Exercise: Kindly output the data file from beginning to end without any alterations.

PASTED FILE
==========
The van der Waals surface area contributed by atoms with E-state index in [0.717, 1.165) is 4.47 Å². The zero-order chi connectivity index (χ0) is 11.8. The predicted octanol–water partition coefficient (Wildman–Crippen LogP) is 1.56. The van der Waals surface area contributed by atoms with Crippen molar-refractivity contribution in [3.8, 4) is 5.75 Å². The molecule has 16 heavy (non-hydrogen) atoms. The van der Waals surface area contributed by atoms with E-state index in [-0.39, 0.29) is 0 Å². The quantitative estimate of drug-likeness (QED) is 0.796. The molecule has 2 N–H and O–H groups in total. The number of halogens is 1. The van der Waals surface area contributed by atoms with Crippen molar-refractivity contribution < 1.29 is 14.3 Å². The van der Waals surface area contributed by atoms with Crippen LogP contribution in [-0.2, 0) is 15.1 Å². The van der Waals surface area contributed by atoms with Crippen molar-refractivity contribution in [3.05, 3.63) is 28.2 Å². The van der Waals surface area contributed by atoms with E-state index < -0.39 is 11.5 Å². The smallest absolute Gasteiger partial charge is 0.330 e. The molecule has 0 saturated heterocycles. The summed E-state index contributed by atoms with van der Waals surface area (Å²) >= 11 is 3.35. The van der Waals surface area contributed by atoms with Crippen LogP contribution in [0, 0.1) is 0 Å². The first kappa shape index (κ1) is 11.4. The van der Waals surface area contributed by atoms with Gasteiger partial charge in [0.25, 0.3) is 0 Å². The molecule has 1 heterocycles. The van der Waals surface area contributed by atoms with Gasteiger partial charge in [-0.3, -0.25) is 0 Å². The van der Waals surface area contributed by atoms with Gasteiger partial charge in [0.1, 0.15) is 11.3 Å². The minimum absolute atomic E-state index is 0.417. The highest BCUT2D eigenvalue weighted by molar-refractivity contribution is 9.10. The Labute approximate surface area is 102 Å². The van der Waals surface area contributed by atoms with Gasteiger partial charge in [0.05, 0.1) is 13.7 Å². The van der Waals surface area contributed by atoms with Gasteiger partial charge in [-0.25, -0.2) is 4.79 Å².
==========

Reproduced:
The van der Waals surface area contributed by atoms with E-state index in [0.717, 1.165) is 4.47 Å². The zero-order chi connectivity index (χ0) is 11.8. The predicted octanol–water partition coefficient (Wildman–Crippen LogP) is 1.56. The van der Waals surface area contributed by atoms with Crippen molar-refractivity contribution in [3.8, 4) is 5.75 Å². The molecule has 16 heavy (non-hydrogen) atoms. The van der Waals surface area contributed by atoms with E-state index in [-0.39, 0.29) is 0 Å². The quantitative estimate of drug-likeness (QED) is 0.796. The molecule has 2 N–H and O–H groups in total. The number of halogens is 1. The van der Waals surface area contributed by atoms with Crippen molar-refractivity contribution < 1.29 is 14.3 Å². The van der Waals surface area contributed by atoms with Crippen LogP contribution in [-0.2, 0) is 15.1 Å². The van der Waals surface area contributed by atoms with Crippen molar-refractivity contribution in [3.05, 3.63) is 28.2 Å². The van der Waals surface area contributed by atoms with E-state index < -0.39 is 11.5 Å². The smallest absolute Gasteiger partial charge is 0.330 e. The molecule has 0 saturated heterocycles. The summed E-state index contributed by atoms with van der Waals surface area (Å²) >= 11 is 3.35. The van der Waals surface area contributed by atoms with Crippen LogP contribution in [0, 0.1) is 0 Å². The first kappa shape index (κ1) is 11.4. The van der Waals surface area contributed by atoms with Gasteiger partial charge in [0.25, 0.3) is 0 Å². The molecule has 1 heterocycles. The van der Waals surface area contributed by atoms with Gasteiger partial charge in [-0.3, -0.25) is 0 Å². The van der Waals surface area contributed by atoms with Gasteiger partial charge in [0.1, 0.15) is 11.3 Å². The minimum absolute atomic E-state index is 0.417. The highest BCUT2D eigenvalue weighted by molar-refractivity contribution is 9.10. The Labute approximate surface area is 102 Å². The van der Waals surface area contributed by atoms with Gasteiger partial charge in [0.05, 0.1) is 13.7 Å². The van der Waals surface area contributed by atoms with Gasteiger partial charge in [-0.25, -0.2) is 4.79 Å².